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Recent Examples on the Web Heat can also exacerbate symptoms from underlying ailments such as cardiac disease, diabetes or kidney problems. NBC News, 20 Oct. 2021 Put frankly, taking thoughts seriously is how the problem started and being encouraged to lean into these thoughts in a therapeutic context can exacerbate distress. Sadhbh O'sullivan, refinery29.com, 15 Oct. 2021 One force is climate change, which can exacerbate disasters that take down parts of the grid, as Hurricane Ida did this summer, knocking New Orleans offline just as a heat wave settled in. Matt Simon, Wired, 6 Oct. 2021 Lack of dental care can also exacerbate chronic medical conditions like diabetes and heart disease, delay diagnosis and result in preventable complications and costly ER visits, KFF found. Kate Gibson, CBS News, 29 Sep. 2021 Medications like chemotherapy drugs vincristine (Marqibo), paclitaxel (Abraxane) can also exacerbate symptoms, the Mayo Clinic says. Korin Miller, Health.com, 28 Sep. 2021 Millennials face quite the dangerous dynamic: For many, financial strain sits at the root of their mental health issues, but their mental health issues can also exacerbate their financial stress. Q.ai - Make Genius Money Moves, Forbes, 27 Sep. 2021 Zachary Loeb, a doctoral candidate at the University of Pennsylvania who studies how technology can exacerbate risk, said the similarities between new and old technologies can be instructive. Washington Post, 24 Sep. 2021 As psychedelics can exacerbate these conditions, a history of these symptoms — or disorders that are marked by these symptoms —can be a disqualifying factor at retreats that offer this type of treatment. Erin Qualey, Los Angeles Times, 15 Sep. 2021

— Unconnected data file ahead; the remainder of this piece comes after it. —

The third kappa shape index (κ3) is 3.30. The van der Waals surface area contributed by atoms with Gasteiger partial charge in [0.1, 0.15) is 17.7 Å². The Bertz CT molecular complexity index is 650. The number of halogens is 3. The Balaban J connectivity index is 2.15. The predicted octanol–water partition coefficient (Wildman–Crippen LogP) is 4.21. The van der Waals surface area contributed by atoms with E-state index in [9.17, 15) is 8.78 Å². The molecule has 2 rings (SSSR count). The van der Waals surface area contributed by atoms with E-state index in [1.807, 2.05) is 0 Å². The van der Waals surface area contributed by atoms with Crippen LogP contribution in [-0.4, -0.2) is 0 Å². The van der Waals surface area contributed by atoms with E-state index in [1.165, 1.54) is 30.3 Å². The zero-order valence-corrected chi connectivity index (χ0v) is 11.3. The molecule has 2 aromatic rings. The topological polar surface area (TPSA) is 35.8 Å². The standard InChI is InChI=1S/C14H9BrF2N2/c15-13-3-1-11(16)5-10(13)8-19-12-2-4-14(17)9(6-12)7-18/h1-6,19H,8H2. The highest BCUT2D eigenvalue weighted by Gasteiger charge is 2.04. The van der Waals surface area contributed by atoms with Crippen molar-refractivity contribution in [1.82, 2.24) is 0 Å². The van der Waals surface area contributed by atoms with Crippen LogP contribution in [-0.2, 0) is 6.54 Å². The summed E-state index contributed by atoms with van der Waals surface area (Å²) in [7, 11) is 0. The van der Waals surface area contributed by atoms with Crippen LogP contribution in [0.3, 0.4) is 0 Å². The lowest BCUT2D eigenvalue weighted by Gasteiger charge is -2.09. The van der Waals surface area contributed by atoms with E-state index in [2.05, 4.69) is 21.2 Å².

These example sentences are selected automatically from various online news sources to reflect current usage of the word 'exacerbate.' Views expressed in the examples do not represent the opinion of Merriam-Webster or its editors. Send us feedback.

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First Known Use of exacerbate

1660, in the meaning defined above

History and Etymology for exacerbate

borrowed from Latin exacerbātus, past participle of exacerbāre "to irritate, exasperate, make worse," from ex- ex- entry 1 + acerbāre "to make bitter, make worse," verbal derivative of acerbus "acid, bitter, bitterly hostile, distressing" — more at acerb

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Time Traveler for exacerbate

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The first known use of exacerbate was in 1660

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Last Updated

26 Oct 2021

Cite this Entry

“Exacerbate.” Merriam-Webster.com Dictionary, Merriam-Webster, https://www.merriam-webster.com/dictionary/exacerbate. Accessed 27 Oct. 2021.

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More Definitions for exacerbate

exacerbate

transitive verb
ex·​ac·​er·​bate | \ ig-ˈzas-ər-ˌbāt How to pronounce exacerbate (audio) \
exacerbated; exacerbating

Medical Definition of exacerbate

: to cause (a disease or its symptoms) to become more severe her condition was exacerbated by lack of care

Other Words from exacerbate

exacerbation \ -​ˌzas-​ər-​ˈbā-​shən How to pronounce exacerbate (audio) \ noun

More from Merriam-Webster on exacerbate

Nglish: Translation of exacerbate for Spanish Speakers

Britannica English: Translation of exacerbate for Arabic Speakers